Prying Loose from the Noose of Conditioning

Dear Friends,

 

It seems at times that our minds can be endlessly complicated by a multitude of stimuli, any part of which can trigger a response from our conditioned programming. In his book, “2012 The Return of Quetzalcoatl,” Daniel Pinchbeck, consciousness researcher, and bestselling author agrees:

 

“Over time, conditioning creates a probabilistic bias in favor of past patterns of response. Once a task has been learned, then for any situation involving it, the likelihood the corresponding memory will trigger a conditioned response is 100 percent.” Yikes.

 

Today, I was having trouble completing a simple technological task (not an uncommon occurrence) when I noticed my immediate tendency to self-deprecate. “How can I be so stupid?” Why can’t I figure this out?” “What’s wrong with me?” Another “Why can’t I get this right” response came up when the top rack to my dishwasher kept coming off track, causing everything to topple. (I will not repeat the expletive’s that followed.)

 

I decided to sit a bit tonight and see if I could uncover the unconscious culprit that might be haunting me with echoes of the past—persuading me to be influenced by some false beliefs (that I am stupid). I flashed back to an experience when I was in the first grade—a really long time ago. My teacher’s name was Miss Stone (quite an appropriate title). Even though she was super scary I’d pretty much managed to escape her wrath—that is until almost the end of that very long school year. It was May 11, my birthday. I was decked out in my party duds, feelin’ all sassy and spirited—not the least bit interested in concentrating on my arithmetic. (That’s what we called “math” back then.) Miss Stone, seeing I’d failed to complete my numbers lesson, approached me and proceeded to lift me out of my chair by my arms and shake the living s***t out of me. I can to this day still feel my sense of horror and shame.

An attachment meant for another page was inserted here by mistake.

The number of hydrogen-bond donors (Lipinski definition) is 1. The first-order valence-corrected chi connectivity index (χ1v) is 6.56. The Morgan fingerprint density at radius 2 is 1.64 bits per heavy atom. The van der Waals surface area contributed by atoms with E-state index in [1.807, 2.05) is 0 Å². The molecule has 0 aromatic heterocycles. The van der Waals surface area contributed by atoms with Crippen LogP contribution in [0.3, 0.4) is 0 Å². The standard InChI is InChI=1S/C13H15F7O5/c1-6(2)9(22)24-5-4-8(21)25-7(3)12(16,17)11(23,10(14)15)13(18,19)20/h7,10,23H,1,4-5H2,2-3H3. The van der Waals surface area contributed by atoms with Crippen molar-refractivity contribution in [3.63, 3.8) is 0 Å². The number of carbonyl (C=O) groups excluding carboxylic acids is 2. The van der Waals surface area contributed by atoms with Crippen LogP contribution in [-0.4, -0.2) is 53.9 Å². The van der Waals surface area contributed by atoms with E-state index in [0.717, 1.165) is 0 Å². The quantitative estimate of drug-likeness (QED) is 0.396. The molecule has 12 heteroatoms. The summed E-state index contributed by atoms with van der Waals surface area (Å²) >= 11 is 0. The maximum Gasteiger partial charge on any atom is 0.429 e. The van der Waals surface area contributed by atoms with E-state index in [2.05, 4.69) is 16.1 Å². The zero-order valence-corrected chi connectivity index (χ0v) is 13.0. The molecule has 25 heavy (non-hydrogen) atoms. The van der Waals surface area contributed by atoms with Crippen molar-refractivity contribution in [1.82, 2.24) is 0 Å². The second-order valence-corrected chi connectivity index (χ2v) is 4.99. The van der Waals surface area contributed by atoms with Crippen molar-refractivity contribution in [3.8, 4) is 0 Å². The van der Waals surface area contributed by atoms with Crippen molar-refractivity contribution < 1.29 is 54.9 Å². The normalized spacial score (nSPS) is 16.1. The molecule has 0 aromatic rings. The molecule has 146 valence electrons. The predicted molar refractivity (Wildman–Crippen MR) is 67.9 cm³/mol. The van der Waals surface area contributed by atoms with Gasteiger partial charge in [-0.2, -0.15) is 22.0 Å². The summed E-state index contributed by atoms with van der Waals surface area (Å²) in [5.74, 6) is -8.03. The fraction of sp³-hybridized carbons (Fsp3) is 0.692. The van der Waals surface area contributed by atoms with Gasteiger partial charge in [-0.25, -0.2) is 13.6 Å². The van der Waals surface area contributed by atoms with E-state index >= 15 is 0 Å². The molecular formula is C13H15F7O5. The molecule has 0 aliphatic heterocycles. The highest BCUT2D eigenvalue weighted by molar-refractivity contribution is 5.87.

Can I trace my feelings of inadequacy when it comes to technology, math, and resolving broken dishwasher parts all the way back to that incident with Miss Stone? Possibly. But what really matters is that I have an awareness of my tendencies so I can catch myself in any behavior or self-talk that isn’t supportive.
 

By waking up to habits or propensities that may not serve you, you realize that it’s not the situation outside of yourself that should be your point of focus. It is rather how you are becoming more conscious in the midst of it all, regardless of how things may appear. When you are able to overrule your emotional responses with reasoning and discernment, you are on the precipice of expanding into an upgrade in your operating system.


Every time you can be alert to a pattern of behavior that no longer serves you, you are loosening the noose of your conditioned responses. Practice, practice, practice—and as you do, keep witnessing your progress. It is happening. Promise.

Believing in you!

 

Luann